ColombiaOne.comWorldVenezuela Expels UN Human Rights Delegates

Venezuela Expels UN Human Rights Delegates


Venezuela Human Rights
Venezuela expels UN Human Rights delegates. Credit: @NicolasMaduro / X

Venezuela has expelled representatives from the United Nations (UN) High Commissioner for Human Rights, citing a failure to fulfill their intended role, according to Foreign Minister Yvan Gil. Gil stated that the country will reassess all forms of cooperation with the UN Office over the next 30 days. This office has been active in Caracas, the capital, since 2019.

This severe action followed criticism from the international organization’s office regarding the arrest of human rights advocate and Venezuelan critic, Rocio San Miguel, on February 9 at the Caracas airport. Since her arrest, San Miguel’s lawyers report that she has been forcibly disappeared.

The Venezuelan government has not liked the statements made by these international delegates concerning the proliferation of cases of child malnutrition in the Venezuelan population. Recently, this UN office urged the Venezuelan government to combat the root causes of hunger and malnutrition, referring to reports according to which almost 82% of Venezuelans live in poverty and 53% in extreme poverty, with insufficient income to access a basic food basket.

With this decision, the Venezuelan government is giving a 72-hour deadline to senior UN officials to leave Venezuela.

Repression of opponents intensifies

With this action, Venezuela shows that it is increasing its crackdown on domestic opposition. Despite last fall’s Barbados Agreements, aimed at easing tensions with the opposition, the country is taking steps contrary to the agreement’s intent. The series of moves, including arbitrary arrests, barring an opposition candidate, and now expelling international delegates, paints an unpromising picture for this electoral year.

Venezuela has defended its stance against the United Nations, claiming the organization shows unfair bias. It accuses UN officials of siding with those conspiring against the Venezuelan government. “This decision is taken due to the improper role that this institution has developed, which far from showing it as an impartial entity, has led to it becoming the private law firm of the coup and terrorist groups that permanently plot against the country.”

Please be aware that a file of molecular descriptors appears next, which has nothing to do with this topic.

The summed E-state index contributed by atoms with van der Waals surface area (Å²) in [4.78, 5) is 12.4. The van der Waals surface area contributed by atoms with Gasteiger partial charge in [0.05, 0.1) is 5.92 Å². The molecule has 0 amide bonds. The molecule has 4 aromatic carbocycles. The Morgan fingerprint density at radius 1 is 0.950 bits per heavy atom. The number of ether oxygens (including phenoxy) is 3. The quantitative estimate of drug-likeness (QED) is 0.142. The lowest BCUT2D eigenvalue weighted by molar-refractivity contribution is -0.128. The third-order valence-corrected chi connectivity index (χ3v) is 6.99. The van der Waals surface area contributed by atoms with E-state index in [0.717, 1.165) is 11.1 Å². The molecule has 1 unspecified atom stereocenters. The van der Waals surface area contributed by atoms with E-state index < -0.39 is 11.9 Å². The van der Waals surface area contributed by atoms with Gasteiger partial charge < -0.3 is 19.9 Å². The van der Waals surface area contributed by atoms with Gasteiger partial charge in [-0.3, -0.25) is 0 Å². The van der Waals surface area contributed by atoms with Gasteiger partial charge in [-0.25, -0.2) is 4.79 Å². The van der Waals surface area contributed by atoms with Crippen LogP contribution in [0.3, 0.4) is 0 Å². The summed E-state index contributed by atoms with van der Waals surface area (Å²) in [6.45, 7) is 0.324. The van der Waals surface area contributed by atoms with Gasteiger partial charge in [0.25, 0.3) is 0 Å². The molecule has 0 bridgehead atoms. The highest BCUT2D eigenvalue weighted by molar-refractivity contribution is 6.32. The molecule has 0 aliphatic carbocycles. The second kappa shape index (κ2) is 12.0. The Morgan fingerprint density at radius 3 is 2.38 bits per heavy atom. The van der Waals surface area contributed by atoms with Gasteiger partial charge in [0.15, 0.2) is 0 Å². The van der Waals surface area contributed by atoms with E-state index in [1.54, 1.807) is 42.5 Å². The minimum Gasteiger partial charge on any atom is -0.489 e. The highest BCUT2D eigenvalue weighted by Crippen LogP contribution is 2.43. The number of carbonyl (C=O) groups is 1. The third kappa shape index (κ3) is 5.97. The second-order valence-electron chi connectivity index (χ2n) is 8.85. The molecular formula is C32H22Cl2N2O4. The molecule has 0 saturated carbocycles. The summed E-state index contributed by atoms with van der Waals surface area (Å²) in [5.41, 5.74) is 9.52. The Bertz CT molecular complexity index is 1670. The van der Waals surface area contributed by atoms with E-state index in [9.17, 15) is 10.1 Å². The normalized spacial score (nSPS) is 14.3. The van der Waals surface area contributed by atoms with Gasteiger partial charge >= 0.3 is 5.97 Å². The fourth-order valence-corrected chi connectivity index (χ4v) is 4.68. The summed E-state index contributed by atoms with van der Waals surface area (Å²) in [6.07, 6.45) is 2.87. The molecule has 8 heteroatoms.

Similarly, Minister Gil’s communiqué affirms that the international Human Rights Office “has maintained a clearly biased and partial position, constantly seeking to generate impunity for those involved in various assassination attempts, coups d’état, conspiracies and other serious attacks against sovereignty.”

Awaiting international reaction

The situation in the country does not exactly invite optimism. The evident intensifying of repressive measures against opponents and international organizations shows that the electoral process to be held in a few months, to elect the president of the country, will not have the democratic conditions of plurality and transparency to which Nicolas Maduro had committed himself by signing the Barbados Agreement.

The international reaction, especially from the United States, will mark the immediate future of a country threatened by the return of the harshest phase of the sanctions that have been destroying the national economy for years.

Michael Fakhri, UN special rapporteur on the right to food, made a statement at the end of a 14-day visit to the country in which he explained that the sanctions have had an impact on the government’s capacity to guarantee basic rights to the citizenry. “Sanctions have been one factor, among others, that has limited the government’s budgetary capacity to implement social protection programs and provide basic public services,” said rapporteur Fakhri, who also called on “all states concerned to immediately review and lift the sectoral sanctions imposed on Venezuela.”

These statements do not seem to have been enough to convince the government of President Maduro of the independent role of UN officials in his country. The future of Venezuela, in this election year, looks bleaker than ever.

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